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FLUID POWER

Design Data Sheet


Revised Sheet 52 - Womack Design Data File
SPEED REGULATION OF HYDRAULIC MOTORS- PART 2
In this issue we will continue our study of how speed
regulation of a hydraulic motor circuit is a direct measure of
the range over which its speed can be varied with acceptable
performance. Internal slippage of the motor itself is a very
important factor, and was the topic for the preceding issue.
The circuit used for speed control is also quite important, and
is the topic for this issue.
Remember, that to get as wide an adjustable range

BY-PASS SPEED CONTROL


Figure 1. The flow control valve is placed to
divert the unwanted oil to tank. While this is usually
the simplest method of speed control, and tends to
produce less heating in the oil than the other methods
described, the speed regulation of the total circuit is
very poor because slippage in both the pump and
the motor contribute to poor regulation. This method
should be used only on applications where a very
limited range of speed is needed, no greater than a
2:1 range.
A further disadvantage is that only one branch
motor circuit can be used on the pump line.

SERIES METER-IN METHOD


Figure 2. When the flow control valve is placed in
series between pump and motor, the effect of slippage
in the pump is eliminated, leaving motor slippage as
the main factor which limits the range of adjustable
speed. Overall speed regulation is approximately
equal to the regulation of the motor itself. Twice the
speed range can be covered successfully as with the
by-pass method of Figure 1, or roughly about a 4:1
speed range for most applications.
Although oil heating tends to be somewhat
greater than in Figure 1, several branch motor
circuits can be operated from one pump.

THREE-PORT FLOW CONTROL


Figure 3. This circuit uses a special 3-port flow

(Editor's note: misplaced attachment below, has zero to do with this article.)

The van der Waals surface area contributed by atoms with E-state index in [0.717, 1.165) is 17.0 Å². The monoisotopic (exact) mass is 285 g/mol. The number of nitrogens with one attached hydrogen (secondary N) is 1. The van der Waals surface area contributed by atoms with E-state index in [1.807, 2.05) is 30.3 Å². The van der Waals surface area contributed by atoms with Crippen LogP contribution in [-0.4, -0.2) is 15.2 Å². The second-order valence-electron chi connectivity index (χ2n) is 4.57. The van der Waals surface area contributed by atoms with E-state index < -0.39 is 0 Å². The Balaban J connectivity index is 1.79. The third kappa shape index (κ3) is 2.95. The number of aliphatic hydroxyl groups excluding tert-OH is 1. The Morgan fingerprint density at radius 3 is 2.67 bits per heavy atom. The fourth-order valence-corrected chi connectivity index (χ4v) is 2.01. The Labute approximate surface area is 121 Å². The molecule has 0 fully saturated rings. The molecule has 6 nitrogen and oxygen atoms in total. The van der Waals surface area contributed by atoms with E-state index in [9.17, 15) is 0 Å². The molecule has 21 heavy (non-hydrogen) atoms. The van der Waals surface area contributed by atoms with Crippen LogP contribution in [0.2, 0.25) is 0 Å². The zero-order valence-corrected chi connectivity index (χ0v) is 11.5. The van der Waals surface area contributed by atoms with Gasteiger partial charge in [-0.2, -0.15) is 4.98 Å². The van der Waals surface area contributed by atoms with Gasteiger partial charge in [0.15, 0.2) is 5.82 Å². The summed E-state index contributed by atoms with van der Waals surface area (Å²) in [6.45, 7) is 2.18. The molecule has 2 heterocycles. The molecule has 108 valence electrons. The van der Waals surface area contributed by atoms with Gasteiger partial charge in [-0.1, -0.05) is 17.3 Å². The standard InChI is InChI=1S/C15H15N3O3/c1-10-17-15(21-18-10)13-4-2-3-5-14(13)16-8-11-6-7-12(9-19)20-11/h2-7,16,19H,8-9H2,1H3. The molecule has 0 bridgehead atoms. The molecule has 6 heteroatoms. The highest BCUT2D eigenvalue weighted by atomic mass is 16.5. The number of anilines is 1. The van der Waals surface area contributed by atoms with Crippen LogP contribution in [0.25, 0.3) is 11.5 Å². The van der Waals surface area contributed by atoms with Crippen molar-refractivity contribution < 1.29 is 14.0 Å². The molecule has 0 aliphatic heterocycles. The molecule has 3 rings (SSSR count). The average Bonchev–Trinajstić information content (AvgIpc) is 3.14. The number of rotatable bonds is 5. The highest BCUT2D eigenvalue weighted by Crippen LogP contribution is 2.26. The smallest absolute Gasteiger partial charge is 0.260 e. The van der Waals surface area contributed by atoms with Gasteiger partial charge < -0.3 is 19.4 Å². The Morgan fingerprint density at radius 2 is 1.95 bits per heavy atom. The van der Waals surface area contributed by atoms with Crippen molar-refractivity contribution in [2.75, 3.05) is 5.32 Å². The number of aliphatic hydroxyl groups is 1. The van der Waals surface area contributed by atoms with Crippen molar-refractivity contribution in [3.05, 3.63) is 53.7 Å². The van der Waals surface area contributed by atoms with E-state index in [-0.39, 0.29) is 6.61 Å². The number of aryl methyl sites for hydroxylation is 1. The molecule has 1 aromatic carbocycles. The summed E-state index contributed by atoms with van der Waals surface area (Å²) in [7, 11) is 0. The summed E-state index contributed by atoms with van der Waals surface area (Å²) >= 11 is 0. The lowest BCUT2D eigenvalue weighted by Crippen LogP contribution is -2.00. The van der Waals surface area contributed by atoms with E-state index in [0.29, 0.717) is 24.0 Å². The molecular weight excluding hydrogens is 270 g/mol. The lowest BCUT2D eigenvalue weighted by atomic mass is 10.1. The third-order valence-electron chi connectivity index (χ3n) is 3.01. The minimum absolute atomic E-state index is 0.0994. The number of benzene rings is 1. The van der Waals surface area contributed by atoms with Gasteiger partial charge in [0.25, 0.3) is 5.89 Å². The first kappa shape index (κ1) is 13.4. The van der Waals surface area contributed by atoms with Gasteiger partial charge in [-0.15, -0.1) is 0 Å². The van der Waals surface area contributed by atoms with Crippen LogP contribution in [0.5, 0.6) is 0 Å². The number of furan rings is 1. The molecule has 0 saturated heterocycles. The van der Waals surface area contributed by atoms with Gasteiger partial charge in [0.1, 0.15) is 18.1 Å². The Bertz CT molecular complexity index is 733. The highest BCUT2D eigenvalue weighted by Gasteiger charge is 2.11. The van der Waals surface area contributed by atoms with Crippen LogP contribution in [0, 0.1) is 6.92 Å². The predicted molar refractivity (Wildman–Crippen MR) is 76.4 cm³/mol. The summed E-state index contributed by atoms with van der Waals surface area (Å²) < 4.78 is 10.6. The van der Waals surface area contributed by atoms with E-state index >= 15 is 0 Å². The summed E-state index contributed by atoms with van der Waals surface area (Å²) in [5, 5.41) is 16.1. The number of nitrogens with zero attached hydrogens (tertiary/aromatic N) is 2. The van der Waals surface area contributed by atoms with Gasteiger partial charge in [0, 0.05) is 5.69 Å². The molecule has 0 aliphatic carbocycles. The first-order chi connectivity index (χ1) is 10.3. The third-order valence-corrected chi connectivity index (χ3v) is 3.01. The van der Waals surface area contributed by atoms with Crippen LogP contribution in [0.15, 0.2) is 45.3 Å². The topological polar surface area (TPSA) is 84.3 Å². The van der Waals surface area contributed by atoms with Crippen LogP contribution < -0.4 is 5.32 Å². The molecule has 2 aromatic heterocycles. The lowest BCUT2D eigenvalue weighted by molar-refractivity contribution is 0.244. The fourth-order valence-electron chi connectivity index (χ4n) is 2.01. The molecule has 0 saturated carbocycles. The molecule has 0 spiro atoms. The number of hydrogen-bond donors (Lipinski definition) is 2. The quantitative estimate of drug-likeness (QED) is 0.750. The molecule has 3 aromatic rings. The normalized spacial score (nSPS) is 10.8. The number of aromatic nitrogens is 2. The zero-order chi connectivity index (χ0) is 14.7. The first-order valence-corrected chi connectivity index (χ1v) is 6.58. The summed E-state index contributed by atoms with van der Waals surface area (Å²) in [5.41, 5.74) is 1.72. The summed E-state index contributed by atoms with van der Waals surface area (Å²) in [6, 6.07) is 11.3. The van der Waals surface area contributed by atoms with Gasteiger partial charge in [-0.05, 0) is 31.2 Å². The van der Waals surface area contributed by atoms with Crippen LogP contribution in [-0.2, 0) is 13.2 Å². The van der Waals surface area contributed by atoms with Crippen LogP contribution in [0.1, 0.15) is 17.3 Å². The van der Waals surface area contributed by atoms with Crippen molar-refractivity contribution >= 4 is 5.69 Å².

control valve, and is a combination of the by-pass
and series methods.
Speed regulation is about equal to the series
circuit of Figure 2, and the oil heating is no more
than the by-pass circuit of Figure 1, since surplus
oil, not needed by the motor, is allowed to discharge
to tank through the 3rd port of the flow control valve
at a pressure only slightly greater than actual load
pressure, instead of at relief valve pressure.
Like the by-pass method of Figure 1, only one
branch motor circuit can be operated from the pump.

of speed as possible for a hydraulic motor, the motor itself


must have low internal slippage, the speed control valve (if a
pressure compensated type is used), must have low internal
slippage, and the best speed control circuit should be selected
which is compatible with the components.
Before going into this study, be sure you understand the
foundation laid in the previous issue, Design Data Sheet 51,
on the subject of speed regulation in general.

Fixed
Displ.
Pump

Hydr.
Motor
Flow
Control
Valve

Relief
Valve

Figure 1.
1. By-Pass
By-pass Method
method of
of Motor
motor Speed
speed control.
Figure
Control.

Fixed
Displ.
Pump

Hydr.
Motor

Relief
Valve

Flow
Control
Valve

Figure
Figure 2.
2. Series
Series Meter-In
meter-in Method
method of
of Motor
motor Speed
speed Control.
control.

Fixed
Displ.
Pump

3-Port
Flow
Control

Hydr.
Motor

Relief
Valve

Figure 3. Three-Port Flow Control Method.


Figure 3. Three-port flow control method.

1990 by Womack Machine Supply Co. All rights reserved. Illegal to reproduce any part of this sheet without permission. Printed in U.S.A.
This company assumes no liability for errors in data nor in safe and/or satisfactory operation of equipment designed from this information.

52

SERIES METER-OUT METHOD


Figure 4. This is the only method which permits
a full range of adjustment of motor speed from near
zero RPM up to maximum rated motor speed, and
which holds speed constant at the selected RPM
from zero load up to full load. But this circuit can only
be used with selected components.
The motor must be one of the piston types